Registration Dossier

Administrative data

Endpoint:
basic toxicokinetics in vivo
Type of information:
experimental study
Adequacy of study:
other information
Study period:
1971
Reliability:
4 (not assignable)
Rationale for reliability incl. deficiencies:
other: Documentation insufficient for assessment
Cross-reference
Reason / purpose:
reference to other study

Data source

Reference
Reference Type:
study report
Title:
Unnamed
Year:
1971
Report Date:
1971

Materials and methods

Objective of study:
excretion
Test guideline
Qualifier:
no guideline followed
GLP compliance:
no

Test material

Reference
Name:
Unnamed
Type:
Constituent
Type:
Constituent
Details on test material:
Dimethyldihydrogenated tallow ammonium chloride manufactured by the Armour Industrial Chemical Company.
Radiolabelling:
no

Test animals

Species:
rat
Strain:
other: Charles River albino
Sex:
male/female
Details on test animals and environmental conditions:
Charles River albino rats, obtained from Charles River Breeding Laboratories, Massachusettes. Rats were fed ad libitum. They were housed individually in standard wire-bottomed steel cages.

Administration / exposure

Route of administration:
oral: feed
Vehicle:
unchanged (no vehicle)
Details on exposure:
The test substance was provided in the diet at 3 levels. The appropriate amount of test substance was mixed with the standard rat diet ration in a Hobart mixer. Fresh diets were prepared each week, and each rat was offered an amount of diet sufficient for 1 week's ad libitum feeding.
Duration and frequency of treatment / exposure:
91 days, provided daily in the diet. The parents of these rats were also exposed for approximately 4 weeks prior to mating.
Doses / concentrations
Remarks:
Doses / Concentrations:
0, 7, 140 and 2800 ppm.
No. of animals per sex per dose:
3 males and 3 females per dose.
Control animals:
yes, plain diet
Positive control:
Not examined.
Details on study design:
A 90 day feeding study was conducted at Industrial BIO-TEST laboratories with groups of rats who were the offspring of previously exposed rats. At the end of the 90 day feeding study, some of the rats were maintained on the diet for an extra 24 hours and housed in metabolism cages for the collection of urine and faeces. Average dose levels per day were calculated based on body weights and individual feed consumption during the last six weeks of the feeding study (see Table 1).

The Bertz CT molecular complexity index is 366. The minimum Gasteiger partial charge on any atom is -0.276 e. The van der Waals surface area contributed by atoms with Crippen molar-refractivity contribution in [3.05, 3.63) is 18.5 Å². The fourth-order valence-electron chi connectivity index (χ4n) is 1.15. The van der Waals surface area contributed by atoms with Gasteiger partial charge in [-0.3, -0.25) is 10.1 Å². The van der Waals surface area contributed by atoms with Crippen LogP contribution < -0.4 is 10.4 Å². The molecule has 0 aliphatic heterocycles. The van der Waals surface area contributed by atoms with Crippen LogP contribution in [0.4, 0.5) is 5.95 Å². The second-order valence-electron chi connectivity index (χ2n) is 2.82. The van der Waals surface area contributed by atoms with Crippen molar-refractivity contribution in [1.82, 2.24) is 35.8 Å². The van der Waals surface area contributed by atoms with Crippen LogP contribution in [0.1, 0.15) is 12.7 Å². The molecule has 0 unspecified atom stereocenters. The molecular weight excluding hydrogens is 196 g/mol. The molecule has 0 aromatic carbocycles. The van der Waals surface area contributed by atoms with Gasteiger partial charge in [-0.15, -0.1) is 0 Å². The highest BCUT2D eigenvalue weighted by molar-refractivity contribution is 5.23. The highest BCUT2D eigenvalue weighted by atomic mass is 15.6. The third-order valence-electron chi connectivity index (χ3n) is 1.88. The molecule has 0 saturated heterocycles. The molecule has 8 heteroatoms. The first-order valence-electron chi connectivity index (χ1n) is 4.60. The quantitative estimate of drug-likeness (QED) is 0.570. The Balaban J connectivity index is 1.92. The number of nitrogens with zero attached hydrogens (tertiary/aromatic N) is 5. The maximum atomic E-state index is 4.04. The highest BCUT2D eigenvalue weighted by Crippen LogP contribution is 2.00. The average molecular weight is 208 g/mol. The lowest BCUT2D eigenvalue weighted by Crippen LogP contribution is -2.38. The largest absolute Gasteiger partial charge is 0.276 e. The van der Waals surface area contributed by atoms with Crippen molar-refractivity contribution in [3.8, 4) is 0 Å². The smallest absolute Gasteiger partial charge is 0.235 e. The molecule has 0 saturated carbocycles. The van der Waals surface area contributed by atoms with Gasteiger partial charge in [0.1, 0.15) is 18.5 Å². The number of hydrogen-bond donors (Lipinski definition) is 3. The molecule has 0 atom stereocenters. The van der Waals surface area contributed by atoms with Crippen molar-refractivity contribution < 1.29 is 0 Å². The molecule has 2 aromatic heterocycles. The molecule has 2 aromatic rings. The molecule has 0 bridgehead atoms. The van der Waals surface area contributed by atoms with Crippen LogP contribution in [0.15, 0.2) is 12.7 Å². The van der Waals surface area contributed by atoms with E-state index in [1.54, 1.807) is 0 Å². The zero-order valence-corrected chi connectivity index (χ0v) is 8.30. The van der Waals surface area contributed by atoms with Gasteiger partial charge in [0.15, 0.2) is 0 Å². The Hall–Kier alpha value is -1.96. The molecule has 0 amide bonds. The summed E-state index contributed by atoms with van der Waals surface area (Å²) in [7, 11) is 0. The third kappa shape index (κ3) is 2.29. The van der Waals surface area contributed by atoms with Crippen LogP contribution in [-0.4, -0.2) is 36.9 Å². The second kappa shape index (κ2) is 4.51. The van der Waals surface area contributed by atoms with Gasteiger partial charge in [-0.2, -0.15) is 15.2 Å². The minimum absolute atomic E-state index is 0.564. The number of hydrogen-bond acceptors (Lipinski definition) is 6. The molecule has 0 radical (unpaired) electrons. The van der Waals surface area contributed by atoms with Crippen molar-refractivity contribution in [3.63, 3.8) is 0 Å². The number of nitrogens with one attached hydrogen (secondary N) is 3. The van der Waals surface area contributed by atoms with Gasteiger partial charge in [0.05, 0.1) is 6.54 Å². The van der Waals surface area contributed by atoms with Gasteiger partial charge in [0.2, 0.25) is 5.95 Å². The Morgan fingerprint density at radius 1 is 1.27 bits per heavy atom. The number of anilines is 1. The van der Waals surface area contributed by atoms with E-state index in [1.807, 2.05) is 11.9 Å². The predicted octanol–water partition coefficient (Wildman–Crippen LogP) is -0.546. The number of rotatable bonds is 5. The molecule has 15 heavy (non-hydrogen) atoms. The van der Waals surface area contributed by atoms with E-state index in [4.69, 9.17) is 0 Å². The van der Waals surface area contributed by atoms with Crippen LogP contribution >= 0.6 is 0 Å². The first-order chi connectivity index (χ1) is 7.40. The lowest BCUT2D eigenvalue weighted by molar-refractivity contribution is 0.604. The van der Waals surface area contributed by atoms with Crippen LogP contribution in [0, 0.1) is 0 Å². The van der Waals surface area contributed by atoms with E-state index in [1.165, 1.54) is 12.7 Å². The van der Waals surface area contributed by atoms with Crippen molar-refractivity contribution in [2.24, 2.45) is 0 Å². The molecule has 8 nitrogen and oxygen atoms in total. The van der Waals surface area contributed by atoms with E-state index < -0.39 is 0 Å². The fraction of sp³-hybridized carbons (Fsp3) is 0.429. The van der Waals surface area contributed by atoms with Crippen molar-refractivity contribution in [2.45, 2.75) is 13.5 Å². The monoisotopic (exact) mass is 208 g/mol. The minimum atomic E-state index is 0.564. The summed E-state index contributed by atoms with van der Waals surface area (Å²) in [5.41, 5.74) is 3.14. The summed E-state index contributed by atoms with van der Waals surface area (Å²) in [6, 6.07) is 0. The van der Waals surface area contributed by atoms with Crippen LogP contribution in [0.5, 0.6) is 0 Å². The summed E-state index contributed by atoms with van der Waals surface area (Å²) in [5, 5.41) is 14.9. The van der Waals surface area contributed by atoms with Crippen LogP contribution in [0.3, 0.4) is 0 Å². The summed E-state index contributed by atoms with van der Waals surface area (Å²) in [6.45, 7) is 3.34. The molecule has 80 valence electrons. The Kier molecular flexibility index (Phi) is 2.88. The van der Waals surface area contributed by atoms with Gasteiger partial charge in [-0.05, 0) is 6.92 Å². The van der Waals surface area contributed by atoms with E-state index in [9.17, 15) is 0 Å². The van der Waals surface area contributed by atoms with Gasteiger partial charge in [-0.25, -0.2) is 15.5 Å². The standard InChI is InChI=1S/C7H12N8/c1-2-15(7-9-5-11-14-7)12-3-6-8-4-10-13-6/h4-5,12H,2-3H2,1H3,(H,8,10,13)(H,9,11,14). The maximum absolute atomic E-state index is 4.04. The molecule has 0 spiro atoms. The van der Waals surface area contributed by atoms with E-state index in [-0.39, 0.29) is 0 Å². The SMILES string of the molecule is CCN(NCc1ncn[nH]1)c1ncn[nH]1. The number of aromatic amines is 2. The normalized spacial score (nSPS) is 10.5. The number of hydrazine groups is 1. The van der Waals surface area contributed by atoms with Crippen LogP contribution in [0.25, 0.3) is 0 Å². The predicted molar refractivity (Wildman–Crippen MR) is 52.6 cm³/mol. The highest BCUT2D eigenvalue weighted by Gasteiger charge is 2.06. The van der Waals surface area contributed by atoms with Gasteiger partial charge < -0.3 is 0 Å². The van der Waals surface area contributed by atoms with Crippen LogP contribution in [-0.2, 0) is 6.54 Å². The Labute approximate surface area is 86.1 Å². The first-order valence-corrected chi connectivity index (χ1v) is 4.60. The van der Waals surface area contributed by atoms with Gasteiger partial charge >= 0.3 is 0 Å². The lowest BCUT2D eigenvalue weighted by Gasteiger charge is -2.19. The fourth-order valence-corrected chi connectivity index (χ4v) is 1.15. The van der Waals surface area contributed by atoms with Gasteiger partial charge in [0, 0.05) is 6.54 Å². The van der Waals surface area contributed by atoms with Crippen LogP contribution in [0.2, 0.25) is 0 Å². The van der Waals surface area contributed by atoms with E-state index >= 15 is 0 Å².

Details on dosing and sampling:
24 hour urine and faeces were collected and frozen separately. The samples were analysed for quarternary compound content at Armour Industrial Chemical Company Laboratories. Samples were extracted with chloroform prior to colorimetry analysis.
Statistics:
None reported.

Results and discussion

Preliminary studies:
Not applicable.

Toxicokinetic / pharmacokinetic studies

Details on absorption:
Not determined.
Details on distribution in tissues:
Not determined.
Details on excretion:
Very little test substance was found in the urine from the highest feeding level. Tests on the lower feeding levels were negative within experimental error.
It was necessary to develop a background correction factor for the faecal analysis because each control sample exhibited a different background value. An average of 13% was eliminated in the faeces from the high dose group. Data for the high dose group are shown in Table 2.

Metabolite characterisation studies

Metabolites identified:
not measured

Any other information on results incl. tables

Table 2. Test substance excretion data from rats fed 2800 ppm.

Animal No. and Sex

Average Intake (mg)

Amount Recovered (mg)

% Recovered

Faeces

Urine

1 M

64.7

5.7

0.007

8.8

2 M

22.8

0.045

35.3

3 M

2.2

0.01

3.4

Average

15.8

4 F

51.0

6.1

0.014

11.9

5 F

0.5

-

0.9

6 F

2.6

-

5.0

Average

5.9

Applicant's summary and conclusion

Conclusions:
The authors concluded that significant amounts of the compound were metabolised by the rats.
Executive summary:

Albino rats were fed with the test substance in the diet as part of a separate 90 day feeding study (Smith & Plank, 1971). At the end of the study they were maintained on the diet for a further 24 hours for collection of urine and faeces in metabolism cages.

The excretion of the quarternary compound in the urine and faeces was determined by colorimetry following chloroform extraction.

At lower dietary levels (7 and 140 ppm) virtually no quarternary compound was recovered.

At the higher dietary level (2800 ppm) an average of 15% was excreted by males and 5.9% by females, with the majority of excreted compound being found in the faeces.

The authors concluded that significant amounts of the compound were metabolised.